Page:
Last week, the Surgeon General issued a powerful call to action urging all Americans to champion walking and walkable communities. By now hopefully you have heard this and are already putting efforts in place to align your school, nonprofit organization, or business with this game-changing ask. I was gratified to be present in Washington, DC when Dr. Murthy made the announcement, and at the Safe Routes Partnership we are moving forward without hesitation.
Dedication. Passion. Commitment. These are all words that describe our Safe Routes to School champions across the nation, as evidenced not only by the great turnout for Bike to School Day but also by the increases we continue to see in bicycling and walking to school.
Throughout my entire life I’ve always wanted to make a difference in the world. I found my niche in the late 1990s with Safe Routes to School and never looked back.
You might have heard that I was diagnosed on October 17 with acute myeloid leukemia, and I am now in the hospital healing. I so greatly appreciate the outpouring of support of prayers and healing vibrations from the community- it lifts my spirits and helps me to stay strong.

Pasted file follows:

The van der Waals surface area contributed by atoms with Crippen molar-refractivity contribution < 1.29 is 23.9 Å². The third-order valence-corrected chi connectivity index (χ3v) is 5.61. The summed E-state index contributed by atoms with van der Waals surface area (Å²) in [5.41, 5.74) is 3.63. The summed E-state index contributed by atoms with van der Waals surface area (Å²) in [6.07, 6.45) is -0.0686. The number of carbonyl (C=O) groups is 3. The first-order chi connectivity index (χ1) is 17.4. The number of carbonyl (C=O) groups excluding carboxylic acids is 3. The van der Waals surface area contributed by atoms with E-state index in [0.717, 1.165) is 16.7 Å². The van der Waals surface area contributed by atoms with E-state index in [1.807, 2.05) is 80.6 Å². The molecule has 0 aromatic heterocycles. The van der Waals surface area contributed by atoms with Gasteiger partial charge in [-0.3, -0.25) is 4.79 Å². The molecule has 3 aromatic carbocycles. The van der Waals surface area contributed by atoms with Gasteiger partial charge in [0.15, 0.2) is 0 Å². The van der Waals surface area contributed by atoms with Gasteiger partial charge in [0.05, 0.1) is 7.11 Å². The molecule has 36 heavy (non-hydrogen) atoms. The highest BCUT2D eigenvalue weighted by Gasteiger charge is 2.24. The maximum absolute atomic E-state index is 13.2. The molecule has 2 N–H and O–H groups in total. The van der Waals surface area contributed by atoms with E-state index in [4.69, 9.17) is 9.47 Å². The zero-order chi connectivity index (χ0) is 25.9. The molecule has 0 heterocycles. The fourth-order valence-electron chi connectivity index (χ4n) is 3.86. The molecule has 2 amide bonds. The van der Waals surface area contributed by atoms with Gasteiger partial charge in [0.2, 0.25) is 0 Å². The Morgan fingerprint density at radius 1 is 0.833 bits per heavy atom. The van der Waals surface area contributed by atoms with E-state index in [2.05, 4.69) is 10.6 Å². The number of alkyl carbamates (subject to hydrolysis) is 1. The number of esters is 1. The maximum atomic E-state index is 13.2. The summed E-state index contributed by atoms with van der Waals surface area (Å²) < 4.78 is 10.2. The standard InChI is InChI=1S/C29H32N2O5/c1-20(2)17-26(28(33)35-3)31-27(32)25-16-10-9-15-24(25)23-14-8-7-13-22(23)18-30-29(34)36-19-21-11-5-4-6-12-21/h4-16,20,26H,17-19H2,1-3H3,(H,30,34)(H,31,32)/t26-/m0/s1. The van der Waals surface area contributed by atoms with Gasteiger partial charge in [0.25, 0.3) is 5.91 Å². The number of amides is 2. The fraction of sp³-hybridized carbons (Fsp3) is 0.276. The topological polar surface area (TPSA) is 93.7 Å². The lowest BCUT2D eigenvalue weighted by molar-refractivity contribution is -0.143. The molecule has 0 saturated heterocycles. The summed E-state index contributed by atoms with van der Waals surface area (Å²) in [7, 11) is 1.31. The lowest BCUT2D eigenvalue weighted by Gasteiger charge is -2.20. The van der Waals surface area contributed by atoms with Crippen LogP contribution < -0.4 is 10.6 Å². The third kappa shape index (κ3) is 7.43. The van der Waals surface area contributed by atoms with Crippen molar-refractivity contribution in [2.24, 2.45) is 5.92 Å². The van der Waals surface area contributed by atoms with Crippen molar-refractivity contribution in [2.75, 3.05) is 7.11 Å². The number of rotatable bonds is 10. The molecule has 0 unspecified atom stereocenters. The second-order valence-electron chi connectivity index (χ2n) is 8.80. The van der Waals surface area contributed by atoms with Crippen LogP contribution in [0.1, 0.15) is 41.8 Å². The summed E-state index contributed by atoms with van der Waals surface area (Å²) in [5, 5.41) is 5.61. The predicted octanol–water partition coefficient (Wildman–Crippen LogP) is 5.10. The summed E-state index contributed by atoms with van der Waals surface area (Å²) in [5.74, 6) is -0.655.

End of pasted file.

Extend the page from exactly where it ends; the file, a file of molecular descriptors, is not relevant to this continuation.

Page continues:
October is such a great time of year. And I love International Walk and Bike to School Day which its taking place this year on October 9! There is so much to celebrate during this October, here is my top five list:
September is National Childhood Obesity Awareness month, which in recent decades has been the time to reflect on sobering statistics, like the fact that between 1971 and 2008, the rate of childhood obesity among children age 6 to 11 rose from 4.2 percent to 19.6 percent.
In less than a week, the fourth Safe Routes to School National Conference will kick off in Sacramento, California. Since 2007, the biannual National Conference has brought Safe Routes to School champions together to share success stories, learn from one another and chart the course for the future.
Major polls show that Americans want to live in places where it’s safe to walk and bicycle. The demand for walkable, livable communities has prompted many municipalities to make more investments in multi-modal transportation and adopt policies such as Complete Streets that institutionalize planning, design and construction for all types of road users.
A new study from U.S. PIRG and the Frontier Group shows that after decades of steady growth, U.S. driving rates have slowed, and even stalled – and that in the long term, Americans are unlikely to return to driving as much as they did before.